United States District Court, S.D. Mississippi, Western Division
OPINION AND ORDER
MICHAEL T. PARKER UNITED STATES MAGISTRATE JUDGE
MATTER is before the Court on the Motions for Summary
Judgment   filed by Defendant Dr. James Burke. Having
considered the parties submissions and the applicable law,
the Court finds that the Motions   should be granted
and Plaintiff's claims against Dr. Burke should be
dismissed without prejudice.
August 23, 2018, Plaintiff Joseph Ryan Streeval, proceeding
pro se and in forma pauperis, filed his
Complaint  pursuant to 42 U.S.C. § 1983.
Plaintiff's claims arose while be was a post-conviction
inmate at Wilkinson County Correctional Facility
(“WCCF”) in Woodville, Mississippi. According to
Plaintiff, he was attacked by other inmates on April 17,
2018. Plaintiff alleges that Defendants Justin Green, Michael
Turner, Bessie McKnight, Ella Scott, and Jody Bradley
violated his constitutional rights by failing to provide him
adequate protection from harm. Additionally, Plaintiff
alleges that Dr. James Burke violated his constitutional
rights by failing to provide him adequate medical care
following the April 17, 2018 attack.
April 18, 2019, Dr. Burke filed a Motion for Summary Judgment
, arguing that Plaintiff failed to exhaust his
administrative remedies prior to filing this action.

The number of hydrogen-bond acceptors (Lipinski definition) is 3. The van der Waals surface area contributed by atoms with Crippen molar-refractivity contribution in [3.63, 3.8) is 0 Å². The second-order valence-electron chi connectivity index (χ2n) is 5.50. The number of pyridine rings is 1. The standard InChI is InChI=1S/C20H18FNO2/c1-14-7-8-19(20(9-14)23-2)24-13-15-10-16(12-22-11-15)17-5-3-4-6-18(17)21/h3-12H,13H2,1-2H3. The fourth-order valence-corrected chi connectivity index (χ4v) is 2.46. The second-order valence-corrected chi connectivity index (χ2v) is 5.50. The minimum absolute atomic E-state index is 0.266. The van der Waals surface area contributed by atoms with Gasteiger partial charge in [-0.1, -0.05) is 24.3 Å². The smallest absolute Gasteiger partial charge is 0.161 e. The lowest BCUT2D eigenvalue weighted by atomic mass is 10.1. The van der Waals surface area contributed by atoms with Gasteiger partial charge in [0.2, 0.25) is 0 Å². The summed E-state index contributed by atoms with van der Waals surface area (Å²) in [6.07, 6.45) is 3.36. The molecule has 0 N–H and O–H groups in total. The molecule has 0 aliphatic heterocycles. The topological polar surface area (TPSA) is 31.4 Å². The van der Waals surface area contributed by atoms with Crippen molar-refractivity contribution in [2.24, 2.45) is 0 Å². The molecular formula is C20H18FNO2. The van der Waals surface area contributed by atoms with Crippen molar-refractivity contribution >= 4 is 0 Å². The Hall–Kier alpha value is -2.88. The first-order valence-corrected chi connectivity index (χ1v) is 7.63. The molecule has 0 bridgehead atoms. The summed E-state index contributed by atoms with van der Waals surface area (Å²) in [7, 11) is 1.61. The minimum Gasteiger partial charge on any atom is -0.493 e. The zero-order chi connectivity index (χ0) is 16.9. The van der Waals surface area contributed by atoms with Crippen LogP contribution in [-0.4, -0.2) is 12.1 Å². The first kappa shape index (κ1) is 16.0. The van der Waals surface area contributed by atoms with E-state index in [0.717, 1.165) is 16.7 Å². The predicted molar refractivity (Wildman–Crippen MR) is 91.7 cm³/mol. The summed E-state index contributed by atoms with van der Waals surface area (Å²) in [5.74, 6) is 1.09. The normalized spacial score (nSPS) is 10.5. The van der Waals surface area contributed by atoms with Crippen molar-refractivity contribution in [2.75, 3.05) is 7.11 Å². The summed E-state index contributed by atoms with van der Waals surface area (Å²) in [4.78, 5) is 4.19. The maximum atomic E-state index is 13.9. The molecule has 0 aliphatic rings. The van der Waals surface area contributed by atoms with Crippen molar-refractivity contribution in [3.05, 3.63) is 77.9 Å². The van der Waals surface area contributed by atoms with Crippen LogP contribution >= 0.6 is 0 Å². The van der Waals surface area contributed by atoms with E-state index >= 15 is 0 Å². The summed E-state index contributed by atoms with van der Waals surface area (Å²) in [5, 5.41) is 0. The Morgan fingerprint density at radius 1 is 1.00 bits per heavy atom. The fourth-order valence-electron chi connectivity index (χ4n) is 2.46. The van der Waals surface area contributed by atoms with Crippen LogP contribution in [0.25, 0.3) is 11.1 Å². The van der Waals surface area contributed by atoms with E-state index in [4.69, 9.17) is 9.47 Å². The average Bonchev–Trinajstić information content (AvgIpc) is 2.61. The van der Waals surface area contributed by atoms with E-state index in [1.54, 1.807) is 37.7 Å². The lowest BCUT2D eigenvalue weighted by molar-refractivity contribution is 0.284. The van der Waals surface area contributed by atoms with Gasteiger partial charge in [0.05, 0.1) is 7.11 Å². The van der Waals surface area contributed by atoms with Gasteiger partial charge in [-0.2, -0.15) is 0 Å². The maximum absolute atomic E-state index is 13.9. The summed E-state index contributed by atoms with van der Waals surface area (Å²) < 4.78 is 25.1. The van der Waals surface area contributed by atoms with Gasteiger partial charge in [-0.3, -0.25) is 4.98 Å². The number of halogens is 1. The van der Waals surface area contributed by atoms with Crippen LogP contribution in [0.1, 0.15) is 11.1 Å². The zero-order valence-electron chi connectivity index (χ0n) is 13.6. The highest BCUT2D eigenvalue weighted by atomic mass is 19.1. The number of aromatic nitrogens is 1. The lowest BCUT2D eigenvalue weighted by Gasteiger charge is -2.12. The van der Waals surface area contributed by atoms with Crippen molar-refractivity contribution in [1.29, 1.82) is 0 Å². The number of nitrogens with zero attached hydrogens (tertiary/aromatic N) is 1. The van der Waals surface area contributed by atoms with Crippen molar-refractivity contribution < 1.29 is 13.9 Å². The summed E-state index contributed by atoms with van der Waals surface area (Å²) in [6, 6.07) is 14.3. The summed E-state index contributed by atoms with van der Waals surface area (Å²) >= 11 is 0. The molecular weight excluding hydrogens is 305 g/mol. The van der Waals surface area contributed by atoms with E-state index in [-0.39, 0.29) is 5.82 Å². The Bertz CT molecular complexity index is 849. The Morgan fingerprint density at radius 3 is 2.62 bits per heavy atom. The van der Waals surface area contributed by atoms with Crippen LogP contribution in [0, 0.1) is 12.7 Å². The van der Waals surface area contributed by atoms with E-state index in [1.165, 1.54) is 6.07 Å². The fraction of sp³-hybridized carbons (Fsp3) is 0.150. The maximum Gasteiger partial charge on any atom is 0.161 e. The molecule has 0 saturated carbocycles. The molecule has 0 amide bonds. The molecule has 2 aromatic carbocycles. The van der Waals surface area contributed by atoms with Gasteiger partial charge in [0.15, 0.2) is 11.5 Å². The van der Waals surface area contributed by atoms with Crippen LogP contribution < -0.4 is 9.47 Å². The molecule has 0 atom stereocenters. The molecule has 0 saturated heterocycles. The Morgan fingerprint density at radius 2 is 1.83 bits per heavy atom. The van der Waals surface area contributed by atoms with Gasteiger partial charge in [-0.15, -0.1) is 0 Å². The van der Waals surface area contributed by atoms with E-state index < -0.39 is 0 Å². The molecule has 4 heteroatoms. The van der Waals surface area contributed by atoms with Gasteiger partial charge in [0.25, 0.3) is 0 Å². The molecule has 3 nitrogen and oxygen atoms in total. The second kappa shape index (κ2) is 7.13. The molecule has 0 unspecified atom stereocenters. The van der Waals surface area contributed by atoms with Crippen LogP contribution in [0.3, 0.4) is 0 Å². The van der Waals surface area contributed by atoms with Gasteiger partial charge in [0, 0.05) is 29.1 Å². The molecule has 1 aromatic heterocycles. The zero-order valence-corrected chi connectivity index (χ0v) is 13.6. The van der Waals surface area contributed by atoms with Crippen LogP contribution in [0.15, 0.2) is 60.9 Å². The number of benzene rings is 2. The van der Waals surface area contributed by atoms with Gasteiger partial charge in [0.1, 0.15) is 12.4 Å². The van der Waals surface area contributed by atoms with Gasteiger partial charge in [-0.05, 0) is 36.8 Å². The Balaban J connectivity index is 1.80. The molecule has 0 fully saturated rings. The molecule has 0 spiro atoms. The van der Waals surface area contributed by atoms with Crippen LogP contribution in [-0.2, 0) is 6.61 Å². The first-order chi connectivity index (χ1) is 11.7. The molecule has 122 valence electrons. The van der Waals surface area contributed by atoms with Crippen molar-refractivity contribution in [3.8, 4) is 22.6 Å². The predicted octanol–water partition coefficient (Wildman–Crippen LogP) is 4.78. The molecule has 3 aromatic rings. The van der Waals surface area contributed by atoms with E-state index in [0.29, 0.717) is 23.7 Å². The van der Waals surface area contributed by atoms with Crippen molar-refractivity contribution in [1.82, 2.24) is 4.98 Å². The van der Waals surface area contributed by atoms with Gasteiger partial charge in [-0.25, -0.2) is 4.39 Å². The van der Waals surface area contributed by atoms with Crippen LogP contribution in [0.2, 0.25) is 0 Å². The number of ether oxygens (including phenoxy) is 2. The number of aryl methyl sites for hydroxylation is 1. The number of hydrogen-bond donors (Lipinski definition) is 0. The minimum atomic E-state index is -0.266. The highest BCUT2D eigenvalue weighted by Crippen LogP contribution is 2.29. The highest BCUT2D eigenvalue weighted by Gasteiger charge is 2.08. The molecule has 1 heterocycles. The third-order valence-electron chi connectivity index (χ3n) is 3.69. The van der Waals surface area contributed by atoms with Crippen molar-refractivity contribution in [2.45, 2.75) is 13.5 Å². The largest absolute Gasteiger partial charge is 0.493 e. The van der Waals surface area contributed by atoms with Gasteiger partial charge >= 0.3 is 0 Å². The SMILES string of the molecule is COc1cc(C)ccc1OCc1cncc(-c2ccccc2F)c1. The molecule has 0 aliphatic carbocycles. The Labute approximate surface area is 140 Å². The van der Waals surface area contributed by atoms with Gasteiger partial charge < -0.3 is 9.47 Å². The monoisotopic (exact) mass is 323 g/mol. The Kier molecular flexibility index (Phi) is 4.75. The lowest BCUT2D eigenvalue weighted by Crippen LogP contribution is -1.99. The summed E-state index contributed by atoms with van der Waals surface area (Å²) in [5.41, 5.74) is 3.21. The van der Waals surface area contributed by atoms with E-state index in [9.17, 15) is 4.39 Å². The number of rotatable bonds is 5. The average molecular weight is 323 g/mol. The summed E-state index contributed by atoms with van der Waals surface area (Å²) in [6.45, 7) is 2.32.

Thereafter, the Court conducted a
Spears hearing, during which Plaintiff clarified
his complaint. At the hearing, the Court directed Plaintiff
to file a response to the Motion for Summary Judgment .
See Omnibus Order . Plaintiff filed a Response
. On September 20, 2019, Dr. Burke filed an additional
Motion for Summary Judgment , arguing, inter
alia, that Plaintiff failed to exhaust his
FOR SUMMARY JUDGMENT
motion for summary judgment will be granted only when
“the record indicates that there is ‘no genuine
issue as to any material fact and that the moving party is
entitled to judgment as a matter of law.'”
Causey v. Sewell Cadillac-Chevrolet, Inc., 394 F.3d
285, 288 (5th Cir. 2004) (citing Fed.R.Civ.P. 56(c);
Celotex Corp. v. Catrett, 477 U.S. 317, 322 (1986)).
The Court must view “the evidence in the light most
favorable to the nonmoving party.” Id. The
nonmoving party, however, “cannot defeat summary
judgment with conclusory allegations, unsubstantiated
assertions, or ‘only a scintilla of
evidence.'” Turner v. Baylor Richardson Med.
Center, 476 F.3d 337, 343 (5th Cir. 2007) (quoting
Little v. Liquid Air Corp., 37 F.3d 1069, 1075 (5th
Cir. 1994)). In the absence of proof, the Court does not
“assume that the nonmoving party could or would prove
the necessary facts.” Little, 37 F.3d at 1075
Prison Litigation Reform Act (“PLRA”), 42 U.S.C.
§ 1997e(a), requires prisoners to exhaust any available
administrative remedies prior to filing suit under 42 U.S.C.
§ 1983. “Whether a prisoner has exhausted
administrative remedies is a mixed question of law and
fact.” Dillon v. Rogers, 596 F.3d 260, 266
(5th Cir. 2010). The United States Court of Appeals for the
Fifth Circuit held that “[s]ince exhaustion is a
threshold issue that courts must address to determine whether
litigation is being conducted in the right forum at the right
time, . . . judges may resolve factual disputes concerning